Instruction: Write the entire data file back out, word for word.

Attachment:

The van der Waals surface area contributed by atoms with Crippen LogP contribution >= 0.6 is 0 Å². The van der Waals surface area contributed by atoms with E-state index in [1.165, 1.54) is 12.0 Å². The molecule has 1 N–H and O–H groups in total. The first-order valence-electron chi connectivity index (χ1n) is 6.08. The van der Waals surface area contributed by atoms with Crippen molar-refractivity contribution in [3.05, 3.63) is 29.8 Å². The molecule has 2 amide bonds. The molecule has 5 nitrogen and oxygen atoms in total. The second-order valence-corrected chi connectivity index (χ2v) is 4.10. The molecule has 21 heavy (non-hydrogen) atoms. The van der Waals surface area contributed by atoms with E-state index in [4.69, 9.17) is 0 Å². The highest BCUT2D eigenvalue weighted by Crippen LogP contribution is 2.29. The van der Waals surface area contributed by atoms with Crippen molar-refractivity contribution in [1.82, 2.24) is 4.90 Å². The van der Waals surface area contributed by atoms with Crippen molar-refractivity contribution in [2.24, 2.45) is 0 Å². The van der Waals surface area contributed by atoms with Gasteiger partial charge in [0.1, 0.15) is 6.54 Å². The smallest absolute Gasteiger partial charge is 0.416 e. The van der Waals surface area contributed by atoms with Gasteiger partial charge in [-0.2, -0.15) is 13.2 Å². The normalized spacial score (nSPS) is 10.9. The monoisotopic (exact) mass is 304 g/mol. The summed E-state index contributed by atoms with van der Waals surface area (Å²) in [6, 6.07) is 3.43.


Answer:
The van der Waals surface area contributed by atoms with Crippen LogP contribution >= 0.6 is 0 Å². The van der Waals surface area contributed by atoms with E-state index in [1.165, 1.54) is 12.0 Å². The molecule has 1 N–H and O–H groups in total. The first-order valence-electron chi connectivity index (χ1n) is 6.08. The van der Waals surface area contributed by atoms with Crippen molar-refractivity contribution in [3.05, 3.63) is 29.8 Å². The molecule has 2 amide bonds. The molecule has 5 nitrogen and oxygen atoms in total. The second-order valence-corrected chi connectivity index (χ2v) is 4.10. The molecule has 21 heavy (non-hydrogen) atoms. The van der Waals surface area contributed by atoms with E-state index in [4.69, 9.17) is 0 Å². The highest BCUT2D eigenvalue weighted by Crippen LogP contribution is 2.29. The van der Waals surface area contributed by atoms with Crippen molar-refractivity contribution in [1.82, 2.24) is 4.90 Å². The van der Waals surface area contributed by atoms with Crippen molar-refractivity contribution in [2.24, 2.45) is 0 Å². The van der Waals surface area contributed by atoms with Gasteiger partial charge in [0.1, 0.15) is 6.54 Å². The smallest absolute Gasteiger partial charge is 0.416 e. The van der Waals surface area contributed by atoms with Gasteiger partial charge in [-0.2, -0.15) is 13.2 Å². The normalized spacial score (nSPS) is 10.9. The monoisotopic (exact) mass is 304 g/mol. The summed E-state index contributed by atoms with van der Waals surface area (Å²) in [6, 6.07) is 3.43.